Uxbridge Cemetery Database : Information for Sacred Heart Cemetery, Uxbridge Twp

Sacred Heart of Jesus Catholic Church- Uxbridge

From The Churches of Uxbridge-Scott, written and illustrated by Allan McGillivrary.

Not many of the settlers in Uxbridge-Scott were Catholic. In 1842, only about four per cent were identified with that Church. The first Catholic Parish in the area was established in Brock Township in 1854. Before 1865, the Catholics in Uxbridge held services in the home of Michael O’Neil, which was at the north-west corner of Toronto and Brock Streets. By 1862, Father Braire from Brock had helped them to obtain land and in 1864 a brick building was erected and furnished for $2,000 on Toronto Street North. The first Mass was held there in February of 1865.

A Rectory was build beside the Catholic Church in 1876. This residence was taken down in 1977 to make way for a newer one.

In 1883, a large town bell was lost when fire burned part of the north side of Brock Street. Rev. Luke Allain with the help of all denominations in Uxbridge purchased a new bell to replace it. In 1893, a tower was raised on the Church to hold this bell.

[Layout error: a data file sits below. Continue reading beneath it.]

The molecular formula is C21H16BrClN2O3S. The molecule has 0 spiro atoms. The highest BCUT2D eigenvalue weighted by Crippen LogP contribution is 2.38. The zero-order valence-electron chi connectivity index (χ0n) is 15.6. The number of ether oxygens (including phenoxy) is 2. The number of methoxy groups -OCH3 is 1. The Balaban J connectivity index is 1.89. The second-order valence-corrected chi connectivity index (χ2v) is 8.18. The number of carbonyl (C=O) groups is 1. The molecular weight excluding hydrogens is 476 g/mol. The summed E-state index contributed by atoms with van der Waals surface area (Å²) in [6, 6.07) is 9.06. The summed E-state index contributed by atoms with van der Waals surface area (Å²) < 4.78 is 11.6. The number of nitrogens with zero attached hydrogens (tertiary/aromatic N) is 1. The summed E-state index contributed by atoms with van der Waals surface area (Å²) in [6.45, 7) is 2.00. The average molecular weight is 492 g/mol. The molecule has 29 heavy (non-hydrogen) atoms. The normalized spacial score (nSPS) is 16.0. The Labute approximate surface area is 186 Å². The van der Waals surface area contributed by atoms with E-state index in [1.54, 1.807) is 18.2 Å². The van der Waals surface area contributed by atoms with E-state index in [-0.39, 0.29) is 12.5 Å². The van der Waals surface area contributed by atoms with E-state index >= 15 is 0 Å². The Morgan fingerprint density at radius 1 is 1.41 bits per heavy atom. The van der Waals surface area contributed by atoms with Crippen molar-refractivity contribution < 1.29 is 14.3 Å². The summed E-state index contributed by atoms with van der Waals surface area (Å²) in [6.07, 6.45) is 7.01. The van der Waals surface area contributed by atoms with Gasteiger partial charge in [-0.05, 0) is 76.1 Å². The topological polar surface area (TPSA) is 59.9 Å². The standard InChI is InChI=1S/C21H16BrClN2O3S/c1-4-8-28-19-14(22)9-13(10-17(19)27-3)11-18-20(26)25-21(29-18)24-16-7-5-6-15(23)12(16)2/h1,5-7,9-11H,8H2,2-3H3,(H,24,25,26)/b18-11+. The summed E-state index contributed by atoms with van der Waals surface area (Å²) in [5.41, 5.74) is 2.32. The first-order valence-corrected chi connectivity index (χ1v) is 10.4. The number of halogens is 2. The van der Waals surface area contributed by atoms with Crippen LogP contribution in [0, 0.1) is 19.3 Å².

The Uxbridge Catholic Church, Sacred Heart of Jesus, became independent in 1897.

The older brick church was taken down in 1963, and a larger, modern one was built on the same site. During the building period, Parish services were held in the chapel of St. John’s Training School. The first Mass conducted in the new church on June 5, 1964.

The Catholic Cemetery is located on Cemetery Road south-west of Uxbridge.

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  • The first known internment was Oscar J. O’NEILL who died Nov.3, 1873, 10 days old

  • This cemetery is still in use

  • The property for the Uxbridge Church was secured on November 10, 1862, lots #125, #126 from Matthew Stone and Julia Stone. Joseph Gould still held the mortgage, which was paid off by November 7, 1864.

  • In 1883 pastor, Father Allain fenced in the fenced in the church and rectory at Uxbridge and the graveyard in Markham. In addition, that year a quarter acre was added to the Markham cemetery. The donor was William Nash, who is buried in Markham (on Rouge Street)